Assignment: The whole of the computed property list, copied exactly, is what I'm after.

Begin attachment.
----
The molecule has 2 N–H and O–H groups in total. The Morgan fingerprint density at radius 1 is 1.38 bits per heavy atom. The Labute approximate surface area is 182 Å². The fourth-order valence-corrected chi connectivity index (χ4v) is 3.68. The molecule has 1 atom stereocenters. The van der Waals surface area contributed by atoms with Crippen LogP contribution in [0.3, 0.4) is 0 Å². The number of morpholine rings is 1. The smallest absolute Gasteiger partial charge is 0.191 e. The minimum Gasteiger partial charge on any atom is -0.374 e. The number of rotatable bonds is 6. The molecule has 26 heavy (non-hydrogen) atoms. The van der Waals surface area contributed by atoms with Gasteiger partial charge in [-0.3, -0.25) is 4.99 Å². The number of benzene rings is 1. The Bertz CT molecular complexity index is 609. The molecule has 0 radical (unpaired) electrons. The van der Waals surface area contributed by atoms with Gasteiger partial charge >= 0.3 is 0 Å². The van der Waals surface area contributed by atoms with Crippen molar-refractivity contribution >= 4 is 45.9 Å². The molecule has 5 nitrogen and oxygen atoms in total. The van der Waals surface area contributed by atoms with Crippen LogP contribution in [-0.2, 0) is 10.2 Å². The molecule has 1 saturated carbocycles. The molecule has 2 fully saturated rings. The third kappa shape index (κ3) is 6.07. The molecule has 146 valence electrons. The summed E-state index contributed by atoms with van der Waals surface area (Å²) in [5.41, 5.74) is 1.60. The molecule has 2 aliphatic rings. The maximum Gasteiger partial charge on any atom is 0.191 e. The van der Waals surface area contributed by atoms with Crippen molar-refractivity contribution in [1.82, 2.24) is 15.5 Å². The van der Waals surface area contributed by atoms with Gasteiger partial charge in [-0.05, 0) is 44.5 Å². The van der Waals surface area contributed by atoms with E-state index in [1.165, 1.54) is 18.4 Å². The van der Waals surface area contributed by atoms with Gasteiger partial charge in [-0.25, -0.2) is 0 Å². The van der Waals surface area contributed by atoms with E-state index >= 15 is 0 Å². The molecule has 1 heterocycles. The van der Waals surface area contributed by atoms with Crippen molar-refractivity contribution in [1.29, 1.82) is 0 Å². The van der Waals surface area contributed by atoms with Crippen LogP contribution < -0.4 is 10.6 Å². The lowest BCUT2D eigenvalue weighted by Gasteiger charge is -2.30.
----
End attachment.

The molecule has 2 N–H and O–H groups in total. The Morgan fingerprint density at radius 1 is 1.38 bits per heavy atom. The Labute approximate surface area is 182 Å². The fourth-order valence-corrected chi connectivity index (χ4v) is 3.68. The molecule has 1 atom stereocenters. The van der Waals surface area contributed by atoms with Crippen LogP contribution in [0.3, 0.4) is 0 Å². The number of morpholine rings is 1. The smallest absolute Gasteiger partial charge is 0.191 e. The minimum Gasteiger partial charge on any atom is -0.374 e. The number of rotatable bonds is 6. The molecule has 26 heavy (non-hydrogen) atoms. The van der Waals surface area contributed by atoms with Gasteiger partial charge in [-0.3, -0.25) is 4.99 Å². The number of benzene rings is 1. The Bertz CT molecular complexity index is 609. The molecule has 0 radical (unpaired) electrons. The van der Waals surface area contributed by atoms with Gasteiger partial charge >= 0.3 is 0 Å². The van der Waals surface area contributed by atoms with Crippen molar-refractivity contribution >= 4 is 45.9 Å². The molecule has 5 nitrogen and oxygen atoms in total. The van der Waals surface area contributed by atoms with Crippen LogP contribution in [-0.2, 0) is 10.2 Å². The molecule has 1 saturated carbocycles. The molecule has 2 fully saturated rings. The third kappa shape index (κ3) is 6.07. The molecule has 146 valence electrons. The summed E-state index contributed by atoms with van der Waals surface area (Å²) in [5.41, 5.74) is 1.60. The molecule has 2 aliphatic rings. The maximum Gasteiger partial charge on any atom is 0.191 e. The van der Waals surface area contributed by atoms with Crippen molar-refractivity contribution in [1.82, 2.24) is 15.5 Å². The van der Waals surface area contributed by atoms with Gasteiger partial charge in [-0.05, 0) is 44.5 Å². The van der Waals surface area contributed by atoms with E-state index in [1.165, 1.54) is 18.4 Å². The van der Waals surface area contributed by atoms with Gasteiger partial charge in [-0.25, -0.2) is 0 Å². The van der Waals surface area contributed by atoms with E-state index >= 15 is 0 Å². The molecule has 1 heterocycles. The van der Waals surface area contributed by atoms with Crippen molar-refractivity contribution in [1.29, 1.82) is 0 Å². The van der Waals surface area contributed by atoms with Crippen LogP contribution < -0.4 is 10.6 Å². The lowest BCUT2D eigenvalue weighted by Gasteiger charge is -2.30.